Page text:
The Friends of Caversham Court Garden need help from you in solving the puzzle of one of its garden walls. What was it for and how was it used ?
If you walk through St Peter’s churchyard and turn left into The Warren, you will see a long, high brick wall stretching down to the river Thames. This is the western wall of the kitchen garden of the old house later known as Caversham Court. Behind the wall now are RBC allotments. On the inner side the wall there was once a peach house and a palm house. On the outer side, what we see from the Warren are 22 equally-spaced buttresses built along the 220ft (67 metres) length of the wall.
The brickwork dates from the latter part of the 19th century, the bricks are machine-made, the buttresses seem to have been later additions or have been altered: the lower parts are mortared, but not keyed in to the wall (Figure 1). The buttresses go down underground for about another 15 rows of bricks. There is no evidence of there ever having been any pipework on the inner side of the wall. The nails that secured the espaliered fruit trees are still there.
If you look up at the top of any of the buttresses you will see a terracotta rim that sits just under the coping (Figure 2). –
Figure 2 A terra cotta rim just inside the coping at the top of the buttress
Looking down from above you can see (Figure 3) that the rim once flared out from a pipe that runs down inside on the left-hand side of each buttress.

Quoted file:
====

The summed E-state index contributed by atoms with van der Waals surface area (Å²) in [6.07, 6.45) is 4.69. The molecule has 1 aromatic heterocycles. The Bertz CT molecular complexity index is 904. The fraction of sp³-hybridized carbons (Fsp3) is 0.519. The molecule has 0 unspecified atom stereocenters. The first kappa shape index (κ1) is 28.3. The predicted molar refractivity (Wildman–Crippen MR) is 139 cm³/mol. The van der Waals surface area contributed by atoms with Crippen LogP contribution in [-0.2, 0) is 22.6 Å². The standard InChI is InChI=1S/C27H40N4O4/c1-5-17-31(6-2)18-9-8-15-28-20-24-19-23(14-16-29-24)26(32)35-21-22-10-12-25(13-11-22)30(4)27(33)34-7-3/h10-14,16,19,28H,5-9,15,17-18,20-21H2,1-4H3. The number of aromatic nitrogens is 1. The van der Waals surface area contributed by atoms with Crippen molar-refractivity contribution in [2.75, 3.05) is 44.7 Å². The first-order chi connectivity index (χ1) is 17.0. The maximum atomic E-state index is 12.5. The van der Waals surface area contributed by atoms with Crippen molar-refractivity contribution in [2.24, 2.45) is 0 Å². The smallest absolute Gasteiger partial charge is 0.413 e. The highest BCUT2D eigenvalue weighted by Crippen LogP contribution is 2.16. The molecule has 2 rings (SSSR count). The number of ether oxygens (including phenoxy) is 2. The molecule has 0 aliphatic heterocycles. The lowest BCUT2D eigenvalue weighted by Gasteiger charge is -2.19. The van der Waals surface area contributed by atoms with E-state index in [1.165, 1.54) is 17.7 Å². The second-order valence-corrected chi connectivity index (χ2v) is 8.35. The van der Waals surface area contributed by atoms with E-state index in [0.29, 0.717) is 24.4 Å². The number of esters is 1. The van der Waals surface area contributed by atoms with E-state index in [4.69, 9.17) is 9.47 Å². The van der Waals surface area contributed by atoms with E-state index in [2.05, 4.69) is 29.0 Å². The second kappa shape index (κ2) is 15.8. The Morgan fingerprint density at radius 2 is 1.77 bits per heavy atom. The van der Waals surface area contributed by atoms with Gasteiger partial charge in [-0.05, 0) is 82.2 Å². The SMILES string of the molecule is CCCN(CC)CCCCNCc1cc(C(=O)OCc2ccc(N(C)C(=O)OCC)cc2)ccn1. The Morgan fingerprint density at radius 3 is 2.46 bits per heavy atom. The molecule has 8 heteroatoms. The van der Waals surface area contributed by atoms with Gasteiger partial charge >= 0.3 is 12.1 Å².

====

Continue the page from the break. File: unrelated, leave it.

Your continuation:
Figure 3 The top of another pipe, outer rim broken, showing flowerpot’ shape and its junction with the glazed down pipe.
Two-thirds of the way down the left side of each buttress is an inlet/outlet tube that links up with the down pipe. (Figures 1 and 4). Years of accumulated soil were removed from the ‘flower pot’ and the pipe below it downwards to the level of the side arm. When water was poured into the terracotta pipe at the top it poured out, with a lot more dirt, through the side outlet. There may be another outlet further down which is blocked by brick rubble or this may be the bottom of the pipe.
There is no evidence of linkage between the pipe work between the buttresses. The wall has been described as a “heated wall” or “hot wall”, but heated walls date back to the 18th century, a century before our wall: flues carrying heated water or steam ran between two layers of bricks. Our wall is two bricks thick, but with only a narrow space between, not enough to fit pipes through. There is no evidence on the wall of fire as a heat source, no scorch marks. And no visible pipe work or fixtures on the outer or inner side of the wall.
This is where we need your ideas! What was this system for and how did it work over the entire length of the wall? Was it heating, feeding, watering or fumigation ? Was it ever used? There are the remains of old ironwork railings along the top of the wall: did these play any role?
The Friends have contacted specialists on kitchen gardens and on 19th century walls, but even the experts were stumped. The wall is now in urgent need of restoration, and we need to find out more about it.
Next time you walk down the Warren, take a close look at this great wall. We’d love to hear from you at firstname.lastname@example.org , all suggestions welcome !